People have directed me to Victor Davis Hanson’s latest NRO piece “Untruth at the New Yorker,” in which Prof. Hanson mentions me several times. For convenience I’ll refer to the piece in what follows as “Untruth.”
I don’t want to drag the Hanson-Derbyshire business out into the zone of tedium. If, so far as you are concerned, it’s already there, by all means go read something livelier.
Prof. Hanson tells a couple of untruths of his own, though, about me, and nobody likes to leave such things uncorrected.
First, the straightforward untruths in “Untruths.”
Both VDARE and Derbyshire conveniently omitted the latter’s IQ arguments and his advice to avoid all blacks, even when in need of help.
It’s not clear what VDARE/Derbyshire writings Prof. Hanson is referring to there. To my last Thursday column at VDARE? But that was a point-by-point response to what had been written by Prof. Hanson, Ta-Nehisi Coates, and Andrew Sullivan. Since none of them mentioned IQ, why should I? How did I “conveniently omit” the topic? I omitted it because it was not relevant to what I was writing about. I “conveniently omitted” many other topics for the same reason: bovine encephalopathy, the infield fly rule, the heat death of the universe, . . ., many, many.
Then the first untruth in “Untruths”: my “advice to avoid all blacks.” When did I ever give such advice? I actually gave the contrary advice in “The Talk”:
You should consciously seek opportunities to make friends with IWSBs [i.e. intelligent, well-socialized blacks]. In addition to the ordinary pleasures of friendship, you will gain an amulet against potentially career-destroying accusations of prejudice.
Prof. Hanson has told a lie. (Andrew Sullivan told the same lie. Perhaps that’s where Prof. Hanson got it from.)
As to the “even when in need of help,” here is what I wrote in my follow-up piece to “The Talk”:
The context here is advice to kids. Deciding which situation says, “Stay out of this!” and which says, “Help the guy” requires an act of judgment. Kids don’t have very good judgment; so a blanket “Stay out of this!” is not bad advice in context.
And here’s a thing I wrote on my own website:
The misfortunes you can encounter by acting the Good Samaritan among blacks . . . turn up in news stories at least weekly. (Here's one from last week. Here's one from the following week. I'll leave you to continue the series for yourself—not a very demanding task.) I'll admit I haven't done a rigorous statistical analysis by race on all such stories, but I can't recall seeing one that didn't involve blacks.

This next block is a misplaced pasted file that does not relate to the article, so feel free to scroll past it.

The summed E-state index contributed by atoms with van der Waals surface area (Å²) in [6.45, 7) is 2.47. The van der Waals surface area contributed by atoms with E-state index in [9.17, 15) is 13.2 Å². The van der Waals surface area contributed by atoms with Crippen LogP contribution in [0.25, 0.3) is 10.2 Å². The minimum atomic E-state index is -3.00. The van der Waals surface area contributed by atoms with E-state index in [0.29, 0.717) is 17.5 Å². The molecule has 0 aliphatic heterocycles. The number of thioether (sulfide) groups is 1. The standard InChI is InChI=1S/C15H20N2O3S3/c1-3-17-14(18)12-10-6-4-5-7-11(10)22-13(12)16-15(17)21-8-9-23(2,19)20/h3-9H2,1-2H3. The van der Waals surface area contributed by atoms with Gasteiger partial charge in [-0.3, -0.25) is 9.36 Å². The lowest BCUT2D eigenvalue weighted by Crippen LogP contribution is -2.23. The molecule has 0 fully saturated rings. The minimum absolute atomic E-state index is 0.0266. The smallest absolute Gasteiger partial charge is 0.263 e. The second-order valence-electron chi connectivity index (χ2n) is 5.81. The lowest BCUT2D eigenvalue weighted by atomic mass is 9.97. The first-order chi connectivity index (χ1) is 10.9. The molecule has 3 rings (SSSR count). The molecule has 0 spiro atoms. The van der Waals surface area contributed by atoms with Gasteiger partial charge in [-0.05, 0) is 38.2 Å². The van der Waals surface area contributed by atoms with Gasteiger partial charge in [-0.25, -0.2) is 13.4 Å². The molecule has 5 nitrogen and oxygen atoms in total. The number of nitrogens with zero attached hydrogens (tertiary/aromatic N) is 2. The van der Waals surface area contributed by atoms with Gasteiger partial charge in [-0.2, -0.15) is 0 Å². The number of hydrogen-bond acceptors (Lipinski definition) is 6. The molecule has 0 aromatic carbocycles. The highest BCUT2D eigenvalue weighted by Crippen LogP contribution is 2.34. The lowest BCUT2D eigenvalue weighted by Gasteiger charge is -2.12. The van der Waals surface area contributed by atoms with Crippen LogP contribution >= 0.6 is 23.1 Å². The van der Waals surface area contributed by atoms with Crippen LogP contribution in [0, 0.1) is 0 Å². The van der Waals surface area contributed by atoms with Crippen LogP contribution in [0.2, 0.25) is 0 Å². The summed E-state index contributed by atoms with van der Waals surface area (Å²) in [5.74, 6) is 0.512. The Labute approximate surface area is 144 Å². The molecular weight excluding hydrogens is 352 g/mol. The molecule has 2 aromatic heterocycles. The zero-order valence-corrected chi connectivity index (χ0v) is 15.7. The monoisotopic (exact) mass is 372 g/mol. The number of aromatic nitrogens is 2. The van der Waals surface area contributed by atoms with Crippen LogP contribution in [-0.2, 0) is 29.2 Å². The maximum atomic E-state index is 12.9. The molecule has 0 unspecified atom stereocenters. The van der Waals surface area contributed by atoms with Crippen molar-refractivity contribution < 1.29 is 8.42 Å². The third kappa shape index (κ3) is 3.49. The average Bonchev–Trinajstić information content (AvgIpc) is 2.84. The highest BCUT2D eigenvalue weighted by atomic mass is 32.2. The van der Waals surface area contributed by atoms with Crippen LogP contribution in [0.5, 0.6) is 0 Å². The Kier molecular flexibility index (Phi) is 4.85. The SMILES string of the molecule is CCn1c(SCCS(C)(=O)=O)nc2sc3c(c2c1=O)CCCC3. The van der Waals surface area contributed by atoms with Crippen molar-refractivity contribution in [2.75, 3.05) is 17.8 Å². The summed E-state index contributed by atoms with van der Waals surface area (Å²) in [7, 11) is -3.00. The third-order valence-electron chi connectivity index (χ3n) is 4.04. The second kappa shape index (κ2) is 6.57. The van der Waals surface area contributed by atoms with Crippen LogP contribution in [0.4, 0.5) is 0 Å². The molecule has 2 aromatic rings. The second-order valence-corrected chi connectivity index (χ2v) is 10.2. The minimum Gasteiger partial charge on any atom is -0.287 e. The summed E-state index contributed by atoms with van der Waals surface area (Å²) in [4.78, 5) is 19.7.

In the context of keeping young nonblacks safe from black violence, I stand by my advice. And people by the side of the road are very rarely “in dire need of assistance,” Prof.
Again, Prof. Hanson in “Untruths” deplores my “blanket generalizing about all African-Americans.”
I have committed no such sin. Here is a thing I wrote in “The Talk”:
As with any population of such a size, there is great variation among blacks in every human trait (except, obviously, the trait of identifying oneself as black). They come fat, thin, tall, short, dumb, smart, introverted, extroverted, honest, crooked, athletic, sedentary, fastidious, sloppy, amiable, and obnoxious. There are black geniuses and black morons. There are black saints and black psychopaths. In a population of forty million, you will find almost any human type.
I think a fair description of that passage would be “blanket non-generalizing.”
To be sure, many people think that to pass any comment about the statistical profile of America’s black population—to note the low mean IQ, or the sensationally high levels of crime—is “blanket generalizing.”
I am happy to leave those people in their innumeracy, and in their failure to understand the plain meaning of common words. “Against stupidity, the gods themselves struggle in vain.” I’d be a bit surprised, though, to find one of them serving as Senior Fellow at a respectable think tank.
The untruths in “Untruths” aside, it is sloppy, lazy, low-grade stuff, sometimes incoherent. “Derbyshire’s essay was far different from my own,” says the Prof. Yes: It was, as I pointed out last Thursday, better.
“I do not share . . . his thoughts on race and IQ,” says Prof Hanson. They are not “my thoughts,” Sir, they are facts in the world, attested by thousands of studies over many decades, consensus understandings among psychometricians. “My thoughts” on the mean distance of the Earth from the Sun are, that it is a tad short of 93 million miles. Do you share “my thoughts” on that, Professor?
[Derbyshire] knows that purported IQ per se is not necessarily proof of competency.
What’s “purported” doing in there? For that matter, what’s “per se” doing? Is “purported IQ per se” professor-ese for “IQ”? How could IQ be “proof” of anything? It’s an indicator, that’s all—rather a good one on average. And again, what is “necessarily” doing in there? This is just sloppy, incoherent writing. It has no semantic content. It’s mumbled blather.
Prof. Hanson writes, referring to New Yorker writer Kelefa Sanneh:
As a good McCarthyite, Sanneh apparently hopes he can assist in some what in having me fired: “And as of Wednesday afternoon, thirty-six hours after publication, Hanson still seems to be employed at National Review.”
I’ll leave aside the implied slur on Senator McCarthy, whose reputation the founder of National Review worked so hard to salvage.
You can’t blame the Cultural Marxists for seeking to prod National Review into doing their bidding, considering how easy it was last time.
There are, however, excellent reasons to believe that Prof. Hanson will stay comfortably on as a contributor to the magazine. Here are a few of those reasons.
VDARE.com readers should not, therefore, be losing any sleep over Prof. Hanson’s future employment prospects. And look—he has figured out how to use hyperlinks!